A study by the Qatar Genome Research Consortium, led by Dr Lotfi Chouchane from Weill Cornell Medicine-Qatar, has reported the first landscape of cancer germline mutations – hereditary mutations – in the Qatari population.
Since then, scientists at Qatar Foundation’s (QF) Qatar Genome Programme (QGP) have teamed up with clinicians at Hamad Medical Corporation (HMC) to build on these findings, using them to inform the current standard of care in the country.
Germline or hereditary mutations are passed on from parents to their children, and play an important role in cancer risk and susceptibility. Knowledge and understanding of these hereditary mutations can be used to develop preventive measures that reduce the likelihood of developing cancer.
As part of the collaboration with Dr Salha Bujassoum, Senior Consultant and Clinical Lead of the Cancer Genetic & Breast Cancer Programme at HMC’s National Center for Cancer Care and Research (NCCCR), Qatar Biobank participants carrying pathogenic germline Breast Cancer gene (BRCA) variants were identified. These variants increase the risk of developing breast cancer in women and prostate cancer in men.
Fresh blood samples collected from the variant-carrying participants were examined and variants found in the Qatar Genome database were validated experimentally by HMC. The participants were then seen by Dr Reem Al-Sulaiman, Assistant Professor and Lead of Genetic Counseling Directory at HMC, who referred them to the high-risk breast cancer clinic or urology clinic to manage their risk of cancer.
Breast cancer is the most common cancer in Qatar, accounting for 31 percent of cancer cases in women. The lifetime risk of developing breast cancer in people carrying BRCA mutations is up to 87 percent. Testing for these mutations allows women to proactively manage their risk through enhanced screening programmes, chemoprevention, prophylactic surgery, and other methods. In addition, family members of BRCA mutation carriers can also be offered testing to assess their risk of developing cancer.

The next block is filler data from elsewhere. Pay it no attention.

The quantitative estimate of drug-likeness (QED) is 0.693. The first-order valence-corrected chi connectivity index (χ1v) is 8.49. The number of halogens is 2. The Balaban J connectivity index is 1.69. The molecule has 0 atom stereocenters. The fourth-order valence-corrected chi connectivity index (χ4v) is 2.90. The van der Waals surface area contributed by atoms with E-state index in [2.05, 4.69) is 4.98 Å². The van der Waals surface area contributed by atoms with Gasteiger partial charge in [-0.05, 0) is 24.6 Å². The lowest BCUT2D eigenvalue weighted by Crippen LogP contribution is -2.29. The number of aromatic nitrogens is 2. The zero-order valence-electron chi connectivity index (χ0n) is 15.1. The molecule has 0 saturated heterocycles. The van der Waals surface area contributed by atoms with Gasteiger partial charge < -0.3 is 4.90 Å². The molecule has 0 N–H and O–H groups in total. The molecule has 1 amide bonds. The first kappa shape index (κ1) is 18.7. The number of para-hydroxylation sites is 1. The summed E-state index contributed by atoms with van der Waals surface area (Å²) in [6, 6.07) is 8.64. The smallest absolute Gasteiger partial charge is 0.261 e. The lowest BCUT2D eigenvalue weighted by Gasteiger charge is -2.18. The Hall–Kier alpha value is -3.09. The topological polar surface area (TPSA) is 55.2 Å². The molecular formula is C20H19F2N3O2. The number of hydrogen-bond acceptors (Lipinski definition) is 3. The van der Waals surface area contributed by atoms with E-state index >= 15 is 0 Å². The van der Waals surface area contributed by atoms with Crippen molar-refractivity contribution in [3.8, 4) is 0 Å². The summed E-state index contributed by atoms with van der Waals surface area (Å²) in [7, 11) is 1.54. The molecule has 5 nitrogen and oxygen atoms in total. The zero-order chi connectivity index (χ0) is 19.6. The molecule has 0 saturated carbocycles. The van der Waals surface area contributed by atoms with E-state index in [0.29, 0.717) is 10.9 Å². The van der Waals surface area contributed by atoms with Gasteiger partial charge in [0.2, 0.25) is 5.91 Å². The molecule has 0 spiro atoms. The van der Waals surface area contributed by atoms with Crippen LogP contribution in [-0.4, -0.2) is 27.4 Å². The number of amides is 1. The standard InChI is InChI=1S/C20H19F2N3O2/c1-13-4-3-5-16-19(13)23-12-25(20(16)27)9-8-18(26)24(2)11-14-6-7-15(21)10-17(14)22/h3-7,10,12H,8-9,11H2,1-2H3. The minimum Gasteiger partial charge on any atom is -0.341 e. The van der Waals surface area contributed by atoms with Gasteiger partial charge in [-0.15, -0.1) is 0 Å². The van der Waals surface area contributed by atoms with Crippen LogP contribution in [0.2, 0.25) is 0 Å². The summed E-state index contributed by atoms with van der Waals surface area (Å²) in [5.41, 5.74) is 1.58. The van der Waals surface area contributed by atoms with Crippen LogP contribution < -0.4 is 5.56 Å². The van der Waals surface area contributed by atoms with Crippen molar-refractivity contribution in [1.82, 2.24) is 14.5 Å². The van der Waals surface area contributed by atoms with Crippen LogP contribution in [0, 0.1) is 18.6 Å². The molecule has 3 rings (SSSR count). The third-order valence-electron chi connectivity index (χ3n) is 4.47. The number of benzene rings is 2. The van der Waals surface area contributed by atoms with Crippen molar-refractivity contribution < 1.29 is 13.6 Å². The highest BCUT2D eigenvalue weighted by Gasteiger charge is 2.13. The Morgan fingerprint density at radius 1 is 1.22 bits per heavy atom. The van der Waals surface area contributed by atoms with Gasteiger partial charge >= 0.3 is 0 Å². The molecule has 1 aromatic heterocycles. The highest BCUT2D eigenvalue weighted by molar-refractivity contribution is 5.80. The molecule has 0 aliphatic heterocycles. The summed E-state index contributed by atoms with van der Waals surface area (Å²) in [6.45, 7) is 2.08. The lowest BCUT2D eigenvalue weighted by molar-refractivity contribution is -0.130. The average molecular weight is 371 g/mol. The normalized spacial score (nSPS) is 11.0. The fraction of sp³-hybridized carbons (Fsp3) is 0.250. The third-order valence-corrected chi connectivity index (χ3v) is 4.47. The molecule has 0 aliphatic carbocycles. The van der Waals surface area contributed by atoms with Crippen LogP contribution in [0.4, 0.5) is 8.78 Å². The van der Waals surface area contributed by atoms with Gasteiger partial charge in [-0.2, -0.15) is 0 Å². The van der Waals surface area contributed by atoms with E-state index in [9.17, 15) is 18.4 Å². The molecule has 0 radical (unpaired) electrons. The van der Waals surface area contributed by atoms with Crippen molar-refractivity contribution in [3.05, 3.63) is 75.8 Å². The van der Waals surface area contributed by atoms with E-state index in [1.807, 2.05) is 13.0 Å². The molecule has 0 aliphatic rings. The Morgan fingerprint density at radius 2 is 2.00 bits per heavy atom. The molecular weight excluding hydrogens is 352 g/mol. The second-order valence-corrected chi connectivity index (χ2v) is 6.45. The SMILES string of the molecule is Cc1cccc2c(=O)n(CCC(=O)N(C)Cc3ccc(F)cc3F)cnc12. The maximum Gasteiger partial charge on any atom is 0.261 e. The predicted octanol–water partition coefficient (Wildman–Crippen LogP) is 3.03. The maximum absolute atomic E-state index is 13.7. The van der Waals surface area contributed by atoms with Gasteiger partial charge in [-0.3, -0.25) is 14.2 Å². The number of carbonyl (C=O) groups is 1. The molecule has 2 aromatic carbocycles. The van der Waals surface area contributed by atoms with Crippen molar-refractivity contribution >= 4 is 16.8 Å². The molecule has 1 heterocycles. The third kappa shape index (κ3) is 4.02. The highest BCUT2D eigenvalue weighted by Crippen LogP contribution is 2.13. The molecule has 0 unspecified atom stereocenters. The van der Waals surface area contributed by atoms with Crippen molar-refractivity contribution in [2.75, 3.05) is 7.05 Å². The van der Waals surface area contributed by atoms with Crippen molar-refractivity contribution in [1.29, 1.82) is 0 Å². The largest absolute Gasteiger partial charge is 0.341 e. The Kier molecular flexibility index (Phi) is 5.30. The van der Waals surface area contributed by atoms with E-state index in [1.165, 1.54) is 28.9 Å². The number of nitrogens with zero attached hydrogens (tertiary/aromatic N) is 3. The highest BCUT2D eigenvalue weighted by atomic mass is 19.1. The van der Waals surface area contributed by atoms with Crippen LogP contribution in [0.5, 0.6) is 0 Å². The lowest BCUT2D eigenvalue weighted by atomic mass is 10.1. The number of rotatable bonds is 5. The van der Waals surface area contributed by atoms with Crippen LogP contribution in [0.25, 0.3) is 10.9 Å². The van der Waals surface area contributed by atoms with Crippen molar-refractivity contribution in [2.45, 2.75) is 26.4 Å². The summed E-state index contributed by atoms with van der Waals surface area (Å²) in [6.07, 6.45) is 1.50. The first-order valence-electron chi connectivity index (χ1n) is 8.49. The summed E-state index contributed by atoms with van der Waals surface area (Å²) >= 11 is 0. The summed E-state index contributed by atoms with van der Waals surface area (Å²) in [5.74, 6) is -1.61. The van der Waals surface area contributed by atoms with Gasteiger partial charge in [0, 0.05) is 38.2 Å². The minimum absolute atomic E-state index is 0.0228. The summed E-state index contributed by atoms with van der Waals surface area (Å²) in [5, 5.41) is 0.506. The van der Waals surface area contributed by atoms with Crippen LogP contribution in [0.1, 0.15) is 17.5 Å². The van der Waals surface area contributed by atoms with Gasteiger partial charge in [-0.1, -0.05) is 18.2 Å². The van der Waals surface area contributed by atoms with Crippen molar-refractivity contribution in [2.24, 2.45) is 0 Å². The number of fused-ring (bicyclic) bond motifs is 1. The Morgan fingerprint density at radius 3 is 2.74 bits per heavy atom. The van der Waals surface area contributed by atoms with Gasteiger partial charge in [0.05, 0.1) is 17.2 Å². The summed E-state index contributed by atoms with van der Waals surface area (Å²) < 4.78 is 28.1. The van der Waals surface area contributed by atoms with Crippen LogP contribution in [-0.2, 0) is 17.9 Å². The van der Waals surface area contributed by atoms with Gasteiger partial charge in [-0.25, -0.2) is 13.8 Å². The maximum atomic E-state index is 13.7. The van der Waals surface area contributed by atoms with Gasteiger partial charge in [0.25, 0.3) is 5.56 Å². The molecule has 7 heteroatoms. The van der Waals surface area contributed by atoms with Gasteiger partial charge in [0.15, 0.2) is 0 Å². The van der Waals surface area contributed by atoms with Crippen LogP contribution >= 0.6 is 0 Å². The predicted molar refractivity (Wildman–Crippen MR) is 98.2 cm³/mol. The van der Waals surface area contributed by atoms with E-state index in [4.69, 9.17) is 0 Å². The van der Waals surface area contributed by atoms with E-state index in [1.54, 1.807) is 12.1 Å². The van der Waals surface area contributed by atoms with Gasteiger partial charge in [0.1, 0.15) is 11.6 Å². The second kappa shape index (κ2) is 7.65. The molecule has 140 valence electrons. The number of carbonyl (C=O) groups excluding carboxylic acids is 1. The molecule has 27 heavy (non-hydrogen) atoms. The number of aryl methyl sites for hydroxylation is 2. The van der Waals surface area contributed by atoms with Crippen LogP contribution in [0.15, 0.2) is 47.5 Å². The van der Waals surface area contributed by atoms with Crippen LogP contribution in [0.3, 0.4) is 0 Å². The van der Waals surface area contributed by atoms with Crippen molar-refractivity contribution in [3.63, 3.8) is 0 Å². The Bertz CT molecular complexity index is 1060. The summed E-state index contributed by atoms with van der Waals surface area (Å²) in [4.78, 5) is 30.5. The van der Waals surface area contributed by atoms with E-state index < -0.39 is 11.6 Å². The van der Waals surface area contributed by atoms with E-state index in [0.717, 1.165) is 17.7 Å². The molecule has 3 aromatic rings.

The national breast cancer screening programme in Qatar targets women between the ages of 45-69, using mammogram testing for early detection. The high-risk genetic clinic at the NCCCR is also designated to evaluate people at high risk of developing cancer because of personal or family history, including breast cancer.
“This collaboration with HMC serves as a proof of principle experiment where data from a population study is successfully being used to inform clinical intervention,” said Dr Said Ismail, Director at QGP. “We would like to extend this bench-to-bedside approach to other familial genetic disorders
Prof. Asmaa Althani, Chairperson of the National Qatar Genome Committee, said: “National projects like Qatar Biobank and QGP have already screened tens of thousands of Qatari genomes for research purposes, and now they are showing that the data produced can be utilised clinically, especially in the area of predictive genomics and preventive medicine”.